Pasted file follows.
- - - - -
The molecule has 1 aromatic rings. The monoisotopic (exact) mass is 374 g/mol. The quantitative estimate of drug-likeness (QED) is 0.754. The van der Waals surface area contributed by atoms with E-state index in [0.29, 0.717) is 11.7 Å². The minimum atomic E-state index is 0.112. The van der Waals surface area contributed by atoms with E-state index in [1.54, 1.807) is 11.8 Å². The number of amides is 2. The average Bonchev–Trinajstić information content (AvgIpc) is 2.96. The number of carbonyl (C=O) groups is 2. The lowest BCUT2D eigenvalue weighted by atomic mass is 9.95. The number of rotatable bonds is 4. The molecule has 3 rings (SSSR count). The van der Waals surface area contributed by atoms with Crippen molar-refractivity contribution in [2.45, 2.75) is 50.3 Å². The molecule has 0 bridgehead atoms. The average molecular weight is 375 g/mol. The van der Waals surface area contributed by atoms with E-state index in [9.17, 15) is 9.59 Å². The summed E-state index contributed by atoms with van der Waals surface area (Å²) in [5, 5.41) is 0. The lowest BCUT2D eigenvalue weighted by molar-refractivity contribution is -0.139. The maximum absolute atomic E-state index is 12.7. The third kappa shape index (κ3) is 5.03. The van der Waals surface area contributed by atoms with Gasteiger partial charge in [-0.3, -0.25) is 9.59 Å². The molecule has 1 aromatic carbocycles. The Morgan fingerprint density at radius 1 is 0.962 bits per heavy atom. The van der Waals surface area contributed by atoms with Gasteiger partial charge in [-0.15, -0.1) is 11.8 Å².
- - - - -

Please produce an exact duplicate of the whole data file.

The molecule has 1 aromatic rings. The monoisotopic (exact) mass is 374 g/mol. The quantitative estimate of drug-likeness (QED) is 0.754. The van der Waals surface area contributed by atoms with E-state index in [0.29, 0.717) is 11.7 Å². The minimum atomic E-state index is 0.112. The van der Waals surface area contributed by atoms with E-state index in [1.54, 1.807) is 11.8 Å². The number of amides is 2. The average Bonchev–Trinajstić information content (AvgIpc) is 2.96. The number of carbonyl (C=O) groups is 2. The lowest BCUT2D eigenvalue weighted by atomic mass is 9.95. The number of rotatable bonds is 4. The molecule has 3 rings (SSSR count). The van der Waals surface area contributed by atoms with Crippen molar-refractivity contribution in [2.45, 2.75) is 50.3 Å². The molecule has 0 bridgehead atoms. The average molecular weight is 375 g/mol. The van der Waals surface area contributed by atoms with E-state index in [9.17, 15) is 9.59 Å². The summed E-state index contributed by atoms with van der Waals surface area (Å²) in [5, 5.41) is 0. The lowest BCUT2D eigenvalue weighted by molar-refractivity contribution is -0.139. The maximum absolute atomic E-state index is 12.7. The third kappa shape index (κ3) is 5.03. The van der Waals surface area contributed by atoms with Gasteiger partial charge in [-0.3, -0.25) is 9.59 Å². The molecule has 1 aromatic carbocycles. The Morgan fingerprint density at radius 1 is 0.962 bits per heavy atom. The van der Waals surface area contributed by atoms with Gasteiger partial charge in [-0.15, -0.1) is 11.8 Å².